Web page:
Dabigatran Cuts ICH Mortality vs Warfarin: RE-LY Analysis

April 25, 2012

April 24, 2012 (Dallas, Texas) — Among patients stricken with intracranial hemorrhage (ICH) while on oral anticoagulation for nonvalvular atrial fibrillation (AF), the stroke is no more likely to be fatal for those on dabigatran etexilate (Pradaxa, Boehringer Ingelheim) than for those taking warfarin, suggests an analysis from the Randomized Evaluation of Long-Term Anticoagulant Therapy (RE-LY) trial [1].

Given that RE-LY had already shown significantly reduced ICH rates with the new drug vs the very old one (p<0.001), the current findings suggest that when patients with AF receive dabigatran, "their overall risk of dying from ICH is 70% lower" than it is with warfarin, lead author Dr Robert G Hart (McMaster University, Hamilton, ON) observed for heartwire .

The analysis was published online in Stroke April 5, 2012. In the trial's primary finding, released in 2009 and reported by heartwire at the time, treatment with dabigatran at 150 mg twice daily cut the composite end point of stroke or peripheral embolic events by 34% per year compared with warfarin (p<0.001).

The trial had randomized >18 000 patients with AF (plus one other stroke risk factor) in 44 countries to receive dabigatran at either 110 mg or 150 mg two times daily or to warfarin adjusted to an INR of 2.0 to 3.0.

There were 154 instances of ICH in 153 patients, of which 46% were intracerebral bleeds and 45% were subdural hematomas. There was no significant difference in ICH-associated mortality between the three groups.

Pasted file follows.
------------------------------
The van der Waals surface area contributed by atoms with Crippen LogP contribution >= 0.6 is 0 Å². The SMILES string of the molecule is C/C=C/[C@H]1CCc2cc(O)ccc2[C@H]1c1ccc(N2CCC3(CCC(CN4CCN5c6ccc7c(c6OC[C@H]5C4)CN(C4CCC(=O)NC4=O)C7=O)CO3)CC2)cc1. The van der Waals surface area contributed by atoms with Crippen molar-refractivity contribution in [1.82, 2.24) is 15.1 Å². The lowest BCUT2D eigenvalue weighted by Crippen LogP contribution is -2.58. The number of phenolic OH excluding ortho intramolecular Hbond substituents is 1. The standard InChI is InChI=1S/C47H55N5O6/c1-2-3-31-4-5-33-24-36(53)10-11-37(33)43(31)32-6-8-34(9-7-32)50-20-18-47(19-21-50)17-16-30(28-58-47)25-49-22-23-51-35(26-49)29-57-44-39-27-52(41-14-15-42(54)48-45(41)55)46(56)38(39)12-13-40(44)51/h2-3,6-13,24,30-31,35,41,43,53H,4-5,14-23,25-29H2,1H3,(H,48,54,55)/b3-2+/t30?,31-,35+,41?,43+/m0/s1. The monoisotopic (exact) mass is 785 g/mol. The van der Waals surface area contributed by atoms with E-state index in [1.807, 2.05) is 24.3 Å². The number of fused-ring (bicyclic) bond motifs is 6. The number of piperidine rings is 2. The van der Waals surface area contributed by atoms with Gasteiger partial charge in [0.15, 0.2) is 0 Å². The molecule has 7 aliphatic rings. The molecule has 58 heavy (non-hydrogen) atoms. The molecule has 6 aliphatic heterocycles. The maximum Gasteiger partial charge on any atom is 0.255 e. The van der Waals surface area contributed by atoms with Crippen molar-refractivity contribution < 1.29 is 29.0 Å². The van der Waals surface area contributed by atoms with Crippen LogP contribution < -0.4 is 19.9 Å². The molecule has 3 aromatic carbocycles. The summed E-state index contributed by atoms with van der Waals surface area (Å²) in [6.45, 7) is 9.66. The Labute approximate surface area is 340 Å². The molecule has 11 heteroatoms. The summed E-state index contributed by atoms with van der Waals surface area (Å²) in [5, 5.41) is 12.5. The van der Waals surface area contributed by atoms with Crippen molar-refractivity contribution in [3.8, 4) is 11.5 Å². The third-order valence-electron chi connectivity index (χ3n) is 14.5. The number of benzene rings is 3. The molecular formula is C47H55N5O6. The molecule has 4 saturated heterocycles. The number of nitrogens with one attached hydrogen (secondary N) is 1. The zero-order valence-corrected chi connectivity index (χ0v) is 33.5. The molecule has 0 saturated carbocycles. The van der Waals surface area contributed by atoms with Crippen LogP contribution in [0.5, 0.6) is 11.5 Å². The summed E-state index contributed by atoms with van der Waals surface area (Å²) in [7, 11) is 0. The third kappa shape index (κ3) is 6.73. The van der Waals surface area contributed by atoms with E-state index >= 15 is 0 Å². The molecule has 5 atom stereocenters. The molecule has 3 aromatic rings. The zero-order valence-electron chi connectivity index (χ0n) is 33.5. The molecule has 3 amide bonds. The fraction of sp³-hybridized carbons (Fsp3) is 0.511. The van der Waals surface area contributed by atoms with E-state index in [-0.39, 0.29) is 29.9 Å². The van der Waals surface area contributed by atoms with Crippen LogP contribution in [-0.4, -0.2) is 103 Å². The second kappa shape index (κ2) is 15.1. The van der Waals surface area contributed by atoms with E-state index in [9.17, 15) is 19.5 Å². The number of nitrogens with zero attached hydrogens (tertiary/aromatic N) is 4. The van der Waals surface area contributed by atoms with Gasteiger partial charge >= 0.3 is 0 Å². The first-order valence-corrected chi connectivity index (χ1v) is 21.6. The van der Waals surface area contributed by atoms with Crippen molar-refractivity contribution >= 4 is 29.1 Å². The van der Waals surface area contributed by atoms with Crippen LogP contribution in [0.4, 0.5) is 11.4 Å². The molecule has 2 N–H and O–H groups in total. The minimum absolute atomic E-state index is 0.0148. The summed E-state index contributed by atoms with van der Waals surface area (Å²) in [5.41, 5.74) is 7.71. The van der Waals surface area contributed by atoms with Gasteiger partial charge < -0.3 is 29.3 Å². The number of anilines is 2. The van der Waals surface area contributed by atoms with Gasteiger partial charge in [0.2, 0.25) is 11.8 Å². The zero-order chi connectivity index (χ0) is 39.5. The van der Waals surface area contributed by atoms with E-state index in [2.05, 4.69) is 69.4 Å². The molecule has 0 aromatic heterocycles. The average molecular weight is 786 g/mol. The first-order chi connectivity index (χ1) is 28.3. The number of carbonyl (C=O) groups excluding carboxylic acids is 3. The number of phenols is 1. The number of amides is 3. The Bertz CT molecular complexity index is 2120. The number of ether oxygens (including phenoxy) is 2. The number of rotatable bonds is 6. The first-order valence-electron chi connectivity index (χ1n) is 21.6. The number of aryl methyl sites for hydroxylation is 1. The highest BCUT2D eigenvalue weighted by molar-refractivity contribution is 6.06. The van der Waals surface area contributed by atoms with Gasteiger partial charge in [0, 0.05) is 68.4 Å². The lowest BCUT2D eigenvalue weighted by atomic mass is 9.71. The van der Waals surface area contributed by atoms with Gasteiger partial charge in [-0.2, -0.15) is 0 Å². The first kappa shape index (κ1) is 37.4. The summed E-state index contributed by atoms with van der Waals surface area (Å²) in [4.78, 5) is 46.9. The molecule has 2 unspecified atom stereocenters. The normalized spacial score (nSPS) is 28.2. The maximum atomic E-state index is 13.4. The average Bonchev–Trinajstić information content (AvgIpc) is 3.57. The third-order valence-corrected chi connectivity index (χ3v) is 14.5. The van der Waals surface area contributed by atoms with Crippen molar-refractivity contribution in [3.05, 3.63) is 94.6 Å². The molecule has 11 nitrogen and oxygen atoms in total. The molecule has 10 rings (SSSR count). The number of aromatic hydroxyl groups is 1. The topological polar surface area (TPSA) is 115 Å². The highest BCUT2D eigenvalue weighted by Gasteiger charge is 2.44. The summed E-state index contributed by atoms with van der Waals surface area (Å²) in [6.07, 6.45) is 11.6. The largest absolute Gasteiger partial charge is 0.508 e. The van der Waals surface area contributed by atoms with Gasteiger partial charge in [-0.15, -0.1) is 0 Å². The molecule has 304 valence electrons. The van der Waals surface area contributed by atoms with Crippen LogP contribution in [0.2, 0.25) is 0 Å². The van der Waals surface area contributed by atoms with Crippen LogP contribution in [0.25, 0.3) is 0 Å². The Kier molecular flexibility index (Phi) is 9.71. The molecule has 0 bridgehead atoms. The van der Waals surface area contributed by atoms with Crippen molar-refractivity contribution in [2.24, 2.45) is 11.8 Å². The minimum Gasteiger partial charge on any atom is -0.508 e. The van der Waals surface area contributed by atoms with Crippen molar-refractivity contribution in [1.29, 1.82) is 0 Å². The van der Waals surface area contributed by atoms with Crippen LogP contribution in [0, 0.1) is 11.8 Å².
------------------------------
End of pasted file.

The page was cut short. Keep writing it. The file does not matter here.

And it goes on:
Intracranial Hemorrhage Outcomes in the RE-LY Trial (Mean Follow-Up Two Years)

End point Dabigatran 150 mg bid (n=37) Dabigatran 110 mg bid (n=27) Warfarin (n=90)
ICH (%/y) 0.31 0.23 0.76a
ICH mortality (% of ICH) 35 41 33
Subdural hematoma (%/y) 0.20 0.08b 0.31

a. p<0.001 for warfarin vs either dabigatran dosage

b. p=0.02 for dabigatran 110 mg bid vs 150 mg bid, p<0.001 for dabigatran 110 mg bid vs warfarin

In multivariate analysis, ICH predictors included warfarin as anticoagulant therapy (relative risk [RR] 2.9, p<0.001), using aspirin (which was at the physician's discretion) (RR 1.6, p=0.01), age (RR per added year 1.1, p<0.001), and history of stroke or transient ischemic attack (RR 1.8, p<0.001).

Hart cautions that the reduced ICH mortality with dabigatran may not extend to centers that are proficient in managing warfarin-related ICH: there is an antidote for the older drug, but none is currently available for dabigatran.

But most patients with warfarin-related ICH are not managed at such centers. "In real life, you'd have to go to a tertiary hospital," he said. "If you go to Massachusetts General Hospital or to the Mayo Clinic Rochester, where they're used to taking care of warfarin-associated ICH, well, there maybe you can get activated [prothrombin complex concentrates] PCCs. So maybe these results don't apply where vigorous aggressive treatment of warfarin hemorrhage is available." But at other centers and throughout most of the world, such "modern and expensive treatments for warfarin aren't available."

Hart also questioned the clinical importance of dabigatran's lack of an antidote. Although it's "logical" that reversal of warfarin with activated PCC would also reduce ICH mortality, there's no solid evidence that it does. "We still don't know if the outcome is changed."

RE-LY was funded by Boehringer Ingelheim, for which Hart discloses serving as a consultant. Disclosures for the coauthors are listed in the paper; in particular, coauthor Dr Paul A Reilly is an employee of Boehringer Ingelheim.

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